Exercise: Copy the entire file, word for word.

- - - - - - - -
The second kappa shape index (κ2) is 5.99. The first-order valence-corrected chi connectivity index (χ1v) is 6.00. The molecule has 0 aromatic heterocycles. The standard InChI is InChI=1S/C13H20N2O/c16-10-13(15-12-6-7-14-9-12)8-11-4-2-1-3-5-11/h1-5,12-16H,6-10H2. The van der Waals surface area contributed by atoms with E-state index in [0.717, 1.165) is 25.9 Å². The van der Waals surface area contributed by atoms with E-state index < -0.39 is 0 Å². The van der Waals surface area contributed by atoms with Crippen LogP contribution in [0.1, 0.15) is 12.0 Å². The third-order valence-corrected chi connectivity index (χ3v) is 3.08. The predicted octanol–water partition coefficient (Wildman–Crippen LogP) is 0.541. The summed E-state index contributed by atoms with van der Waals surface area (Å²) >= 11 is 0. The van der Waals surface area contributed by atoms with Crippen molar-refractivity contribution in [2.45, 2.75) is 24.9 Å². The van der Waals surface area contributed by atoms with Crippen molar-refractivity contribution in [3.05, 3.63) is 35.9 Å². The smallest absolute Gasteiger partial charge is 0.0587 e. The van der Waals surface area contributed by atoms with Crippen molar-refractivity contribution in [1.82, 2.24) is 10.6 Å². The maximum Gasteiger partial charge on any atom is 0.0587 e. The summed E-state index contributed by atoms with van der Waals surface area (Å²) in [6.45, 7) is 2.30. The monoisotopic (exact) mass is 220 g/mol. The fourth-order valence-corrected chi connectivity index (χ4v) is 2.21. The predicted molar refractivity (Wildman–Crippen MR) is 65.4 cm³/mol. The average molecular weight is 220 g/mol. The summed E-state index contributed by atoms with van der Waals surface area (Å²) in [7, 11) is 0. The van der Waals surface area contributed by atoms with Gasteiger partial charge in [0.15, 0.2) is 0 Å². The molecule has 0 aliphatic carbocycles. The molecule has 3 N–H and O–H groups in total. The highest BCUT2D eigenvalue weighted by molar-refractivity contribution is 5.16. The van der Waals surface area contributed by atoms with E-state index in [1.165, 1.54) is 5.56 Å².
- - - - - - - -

The second kappa shape index (κ2) is 5.99. The first-order valence-corrected chi connectivity index (χ1v) is 6.00. The molecule has 0 aromatic heterocycles. The standard InChI is InChI=1S/C13H20N2O/c16-10-13(15-12-6-7-14-9-12)8-11-4-2-1-3-5-11/h1-5,12-16H,6-10H2. The van der Waals surface area contributed by atoms with E-state index in [0.717, 1.165) is 25.9 Å². The van der Waals surface area contributed by atoms with E-state index < -0.39 is 0 Å². The van der Waals surface area contributed by atoms with Crippen LogP contribution in [0.1, 0.15) is 12.0 Å². The third-order valence-corrected chi connectivity index (χ3v) is 3.08. The predicted octanol–water partition coefficient (Wildman–Crippen LogP) is 0.541. The summed E-state index contributed by atoms with van der Waals surface area (Å²) >= 11 is 0. The van der Waals surface area contributed by atoms with Crippen molar-refractivity contribution in [2.45, 2.75) is 24.9 Å². The van der Waals surface area contributed by atoms with Crippen molar-refractivity contribution in [3.05, 3.63) is 35.9 Å². The smallest absolute Gasteiger partial charge is 0.0587 e. The van der Waals surface area contributed by atoms with Crippen molar-refractivity contribution in [1.82, 2.24) is 10.6 Å². The maximum Gasteiger partial charge on any atom is 0.0587 e. The summed E-state index contributed by atoms with van der Waals surface area (Å²) in [6.45, 7) is 2.30. The monoisotopic (exact) mass is 220 g/mol. The fourth-order valence-corrected chi connectivity index (χ4v) is 2.21. The predicted molar refractivity (Wildman–Crippen MR) is 65.4 cm³/mol. The average molecular weight is 220 g/mol. The summed E-state index contributed by atoms with van der Waals surface area (Å²) in [7, 11) is 0. The van der Waals surface area contributed by atoms with Gasteiger partial charge in [0.15, 0.2) is 0 Å². The molecule has 0 aliphatic carbocycles. The molecule has 3 N–H and O–H groups in total. The highest BCUT2D eigenvalue weighted by molar-refractivity contribution is 5.16. The van der Waals surface area contributed by atoms with E-state index in [1.165, 1.54) is 5.56 Å².